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Roth Audio Sub Zero II review



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Roth Audio Sub Zero II
  • Roth Audio Sub Zero II
  • Roth Audio Sub Zero II
  • Roth Audio Sub Zero II
  • Roth Audio Sub Zero II
  • Roth Audio Sub Zero II
  • Roth Audio Sub Zero II
  • Roth Audio Sub Zero II


Our Score:



  • Loud, detailed sound
  • Tight, well integrated bass
  • Robustly built


  • Basic control system
  • Occasionally strident at loud volumes
  • No HDMI inputs or USB port

Key Features

  • 60W power output
  • MA DSP Movie, Music and Voice modes
  • Built-in Bluetooth with apt-X
  • Four 2.5in Ferrite drivers and two passive bass radiators
  • Optical, RCA and 3.5mm minijack inputs
  • Manufacturer: Roth Audio
  • Review Price: £149.99

What is the Roth Audio Sub Zero II?

As the name suggests, Sub Zero II is the successor to the Roth Sub Zero, a soundbar designed to boost audio quality from terrible-sounding TVs without the need for a separate subwoofer (see what they did there?). It does this by squeezing a bunch of active and passive bass drivers into the soundbar’s slender frame, making it perfect for rooms where space is tight. Roth reckons this new incarnation builds on the performance of its predecessor and throws in a few extra features, including Bluetooth and DSP sound modes – all of which sounds pretty tasty for just £150.

SEE ALSO: 10 best soundbars you can buy

Roth Audio Sub Zero II

Roth Audio Sub Zero II – Design

Sub Zero II is a solidly built and tastefully designed soundbar. Its robust reinforced polymer cabinet is covered in a classy black cloth that keeps everything clean and minimal. At just 850mm wide it’s ideally suited to TVs between 32 and 47-inches, and it can be mounted on the wall using the supplied brackets or on a tabletop.

It’s worth noting that Sub Zero II is a different animal to its predecessor. Gone are the slanted Vector Firing side drivers and Fractal Expansion technology – this version takes a simpler forward-firing approach.

Roth Audio Sub Zero II

The front-mounted control panel is now smaller and more discreet, but its rudimentary feel betrays its budget price tag, opting for lights and hard, clicky buttons where others might use LED readouts and touch-sensitive controls. Still, that’s perfectly acceptable at this price.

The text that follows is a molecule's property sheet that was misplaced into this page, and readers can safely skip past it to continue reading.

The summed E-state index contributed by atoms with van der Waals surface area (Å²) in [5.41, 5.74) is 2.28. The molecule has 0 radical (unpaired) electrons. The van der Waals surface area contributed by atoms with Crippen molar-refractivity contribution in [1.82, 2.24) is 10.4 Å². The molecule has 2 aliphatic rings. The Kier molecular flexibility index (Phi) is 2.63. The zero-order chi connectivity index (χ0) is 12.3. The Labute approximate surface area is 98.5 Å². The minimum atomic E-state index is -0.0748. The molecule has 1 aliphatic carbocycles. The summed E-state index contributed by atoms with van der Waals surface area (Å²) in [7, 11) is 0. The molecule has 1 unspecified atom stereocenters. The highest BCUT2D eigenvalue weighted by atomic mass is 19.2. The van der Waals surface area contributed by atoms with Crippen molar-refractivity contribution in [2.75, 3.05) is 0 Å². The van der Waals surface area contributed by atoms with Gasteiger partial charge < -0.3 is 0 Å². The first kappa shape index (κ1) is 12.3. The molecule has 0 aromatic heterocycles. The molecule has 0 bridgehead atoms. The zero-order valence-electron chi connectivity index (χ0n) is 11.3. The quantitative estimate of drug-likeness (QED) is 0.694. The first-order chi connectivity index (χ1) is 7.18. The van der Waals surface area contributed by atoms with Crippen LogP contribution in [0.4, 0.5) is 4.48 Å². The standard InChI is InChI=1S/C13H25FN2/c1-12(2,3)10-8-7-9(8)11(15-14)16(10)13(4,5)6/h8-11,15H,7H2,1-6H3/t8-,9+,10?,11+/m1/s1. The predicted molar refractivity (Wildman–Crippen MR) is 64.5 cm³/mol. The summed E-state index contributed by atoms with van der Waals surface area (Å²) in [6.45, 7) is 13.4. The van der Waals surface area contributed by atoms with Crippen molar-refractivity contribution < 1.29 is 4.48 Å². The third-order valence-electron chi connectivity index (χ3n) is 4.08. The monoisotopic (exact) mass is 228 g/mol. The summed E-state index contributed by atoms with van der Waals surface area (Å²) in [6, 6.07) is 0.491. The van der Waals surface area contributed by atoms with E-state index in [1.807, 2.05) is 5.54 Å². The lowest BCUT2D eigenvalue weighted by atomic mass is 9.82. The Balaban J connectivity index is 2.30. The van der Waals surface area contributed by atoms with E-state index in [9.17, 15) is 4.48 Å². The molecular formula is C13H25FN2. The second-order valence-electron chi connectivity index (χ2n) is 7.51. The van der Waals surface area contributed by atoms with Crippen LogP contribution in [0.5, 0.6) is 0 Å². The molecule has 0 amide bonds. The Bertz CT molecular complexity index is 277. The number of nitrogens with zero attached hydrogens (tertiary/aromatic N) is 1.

The panel features a large power button and four other keys to control inputs, sound modes and volume. The volume level is indicated by a row of five purple lights, which are quite hard to see from the sofa. These LEDs disappear when idle.

Roth Audio Sub Zero II – Connections

Rear connections are strictly old-school, with no HDMI inputs to be seen, but an optical digital input allows you to pipe audio from your TV (and any sources connected to it).

It’s joined by stereo RCA input and a 3.5mm minijack. You should connect your TV’s headphone output to the latter if you want to control volume with your TV’s remote, but connect via optical or RCA to use Sub Zero II’s remote.

There’s no USB port for playback of audio files but again we refer you to that £150 price tag. This line-up is more than adequate for what is essentially an extension of your TV’s speakers.

Roth Audio Sub Zero II

Roth Audio Sub Zero II – Features

Sub Zero II’s standout feature is built-in Bluetooth with apt-X, which offers a step-up in performance over regular A2DP technology. Streaming music from phones, laptops or tablets couldn’t be simpler.

Sub Zero II’s driver array includes four 2.5in ferrite drivers – two bass, two full range – plus a pair of ‘Ultra-Bass’ passive radiators. The Class D amplifiers kick out 60W of power, while Roth’s MA DSP (digital signal processor) offers three sound presets – Movie, Music and Voice.

James Kearnes

November 15, 2013, 9:22 am

I purchased the original Sub Zero after I read the review on Trusted
Reviews and have to say I am very happy with it.

However, I would have thought with the addition of Bluetooth this second
model would have warranted a higher rating? Why has it only received the same
rating but with extra benefits?
What’s not as good???

Alex Walsh

November 15, 2013, 10:34 am

perhaps the competition have caught up a bit? I could never get away with wall mounting something like this :-/

D Peakman

November 16, 2013, 5:12 pm

From what I can work out the original model is better specified, that is apart from Bluetooth which to be honest to me is pointless. I'd never use a tv Soundbar for anything else but for TV and DVD.


November 27, 2013, 7:59 pm

Has anyone tried the KitSound Ovation Slim soundbar? It sounds similar to the SZII, but with better connectivity and greater range of controls...

Review please, TR!


December 8, 2013, 9:48 pm

does anyone know if this sound bar provides any virtual surround sound?


September 8, 2014, 8:35 pm

Do you have any clue as to what "surround" means? Look it up in a dictionary and see if you can answer your question.....

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